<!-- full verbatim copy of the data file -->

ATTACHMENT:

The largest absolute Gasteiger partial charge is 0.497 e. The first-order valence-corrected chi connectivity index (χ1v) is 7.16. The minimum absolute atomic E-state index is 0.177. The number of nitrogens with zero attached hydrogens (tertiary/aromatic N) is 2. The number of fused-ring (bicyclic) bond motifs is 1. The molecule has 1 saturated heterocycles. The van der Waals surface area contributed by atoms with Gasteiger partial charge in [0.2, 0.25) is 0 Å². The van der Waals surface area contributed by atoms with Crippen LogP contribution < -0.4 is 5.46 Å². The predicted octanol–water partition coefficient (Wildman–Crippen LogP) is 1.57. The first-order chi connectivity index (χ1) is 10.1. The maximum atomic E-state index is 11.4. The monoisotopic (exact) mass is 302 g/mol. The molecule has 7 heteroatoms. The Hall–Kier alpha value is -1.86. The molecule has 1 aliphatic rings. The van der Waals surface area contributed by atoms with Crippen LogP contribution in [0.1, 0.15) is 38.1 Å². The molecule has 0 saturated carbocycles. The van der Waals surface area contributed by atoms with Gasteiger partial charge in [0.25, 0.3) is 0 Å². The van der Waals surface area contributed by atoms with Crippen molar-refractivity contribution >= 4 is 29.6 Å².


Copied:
The largest absolute Gasteiger partial charge is 0.497 e. The first-order valence-corrected chi connectivity index (χ1v) is 7.16. The minimum absolute atomic E-state index is 0.177. The number of nitrogens with zero attached hydrogens (tertiary/aromatic N) is 2. The number of fused-ring (bicyclic) bond motifs is 1. The molecule has 1 saturated heterocycles. The van der Waals surface area contributed by atoms with Gasteiger partial charge in [0.2, 0.25) is 0 Å². The van der Waals surface area contributed by atoms with Crippen LogP contribution < -0.4 is 5.46 Å². The predicted octanol–water partition coefficient (Wildman–Crippen LogP) is 1.57. The first-order chi connectivity index (χ1) is 10.1. The maximum atomic E-state index is 11.4. The monoisotopic (exact) mass is 302 g/mol. The molecule has 7 heteroatoms. The Hall–Kier alpha value is -1.86. The molecule has 1 aliphatic rings. The van der Waals surface area contributed by atoms with Crippen LogP contribution in [0.1, 0.15) is 38.1 Å². The molecule has 0 saturated carbocycles. The van der Waals surface area contributed by atoms with Gasteiger partial charge in [0.25, 0.3) is 0 Å². The van der Waals surface area contributed by atoms with Crippen molar-refractivity contribution >= 4 is 29.6 Å².